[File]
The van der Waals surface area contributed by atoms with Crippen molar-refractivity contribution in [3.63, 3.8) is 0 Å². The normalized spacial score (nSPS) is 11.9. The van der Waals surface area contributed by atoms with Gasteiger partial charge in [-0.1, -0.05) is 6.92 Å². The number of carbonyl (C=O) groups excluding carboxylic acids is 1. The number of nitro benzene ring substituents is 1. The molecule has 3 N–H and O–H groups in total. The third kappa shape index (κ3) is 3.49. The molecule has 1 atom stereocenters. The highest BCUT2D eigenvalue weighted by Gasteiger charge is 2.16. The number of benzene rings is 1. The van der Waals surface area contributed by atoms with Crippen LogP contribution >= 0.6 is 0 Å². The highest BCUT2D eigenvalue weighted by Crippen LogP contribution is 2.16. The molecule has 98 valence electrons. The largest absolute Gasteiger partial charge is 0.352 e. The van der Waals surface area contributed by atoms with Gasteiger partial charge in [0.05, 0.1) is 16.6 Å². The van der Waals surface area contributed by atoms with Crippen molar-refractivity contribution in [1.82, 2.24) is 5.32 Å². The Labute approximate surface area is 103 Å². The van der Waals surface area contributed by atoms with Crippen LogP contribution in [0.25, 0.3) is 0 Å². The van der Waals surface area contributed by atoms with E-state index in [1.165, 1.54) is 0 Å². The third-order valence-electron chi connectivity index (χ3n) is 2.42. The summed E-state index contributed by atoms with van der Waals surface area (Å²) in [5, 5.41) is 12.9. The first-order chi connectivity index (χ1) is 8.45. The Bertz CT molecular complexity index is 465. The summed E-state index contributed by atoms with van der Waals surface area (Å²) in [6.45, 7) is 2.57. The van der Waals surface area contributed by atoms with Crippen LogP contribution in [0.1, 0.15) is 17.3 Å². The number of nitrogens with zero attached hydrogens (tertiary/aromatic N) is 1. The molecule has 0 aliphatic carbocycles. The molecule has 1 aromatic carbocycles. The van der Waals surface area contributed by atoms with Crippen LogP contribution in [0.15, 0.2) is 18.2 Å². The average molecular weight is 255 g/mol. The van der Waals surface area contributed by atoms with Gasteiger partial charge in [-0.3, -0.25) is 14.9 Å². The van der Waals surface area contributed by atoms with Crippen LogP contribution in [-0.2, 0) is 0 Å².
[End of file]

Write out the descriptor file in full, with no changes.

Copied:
The van der Waals surface area contributed by atoms with Crippen molar-refractivity contribution in [3.63, 3.8) is 0 Å². The normalized spacial score (nSPS) is 11.9. The van der Waals surface area contributed by atoms with Gasteiger partial charge in [-0.1, -0.05) is 6.92 Å². The number of carbonyl (C=O) groups excluding carboxylic acids is 1. The number of nitro benzene ring substituents is 1. The molecule has 3 N–H and O–H groups in total. The third kappa shape index (κ3) is 3.49. The molecule has 1 atom stereocenters. The highest BCUT2D eigenvalue weighted by Gasteiger charge is 2.16. The number of benzene rings is 1. The van der Waals surface area contributed by atoms with Crippen LogP contribution >= 0.6 is 0 Å². The highest BCUT2D eigenvalue weighted by Crippen LogP contribution is 2.16. The molecule has 98 valence electrons. The largest absolute Gasteiger partial charge is 0.352 e. The van der Waals surface area contributed by atoms with Gasteiger partial charge in [0.05, 0.1) is 16.6 Å². The van der Waals surface area contributed by atoms with Crippen molar-refractivity contribution in [1.82, 2.24) is 5.32 Å². The Labute approximate surface area is 103 Å². The van der Waals surface area contributed by atoms with Crippen LogP contribution in [0.25, 0.3) is 0 Å². The van der Waals surface area contributed by atoms with E-state index in [1.165, 1.54) is 0 Å². The third-order valence-electron chi connectivity index (χ3n) is 2.42. The summed E-state index contributed by atoms with van der Waals surface area (Å²) in [5, 5.41) is 12.9. The first-order chi connectivity index (χ1) is 8.45. The Bertz CT molecular complexity index is 465. The summed E-state index contributed by atoms with van der Waals surface area (Å²) in [6.45, 7) is 2.57. The van der Waals surface area contributed by atoms with Crippen LogP contribution in [0.1, 0.15) is 17.3 Å². The number of nitrogens with zero attached hydrogens (tertiary/aromatic N) is 1. The molecule has 0 aliphatic carbocycles. The molecule has 1 aromatic carbocycles. The van der Waals surface area contributed by atoms with Crippen LogP contribution in [0.15, 0.2) is 18.2 Å². The average molecular weight is 255 g/mol. The van der Waals surface area contributed by atoms with Gasteiger partial charge in [-0.3, -0.25) is 14.9 Å². The van der Waals surface area contributed by atoms with Crippen LogP contribution in [-0.2, 0) is 0 Å².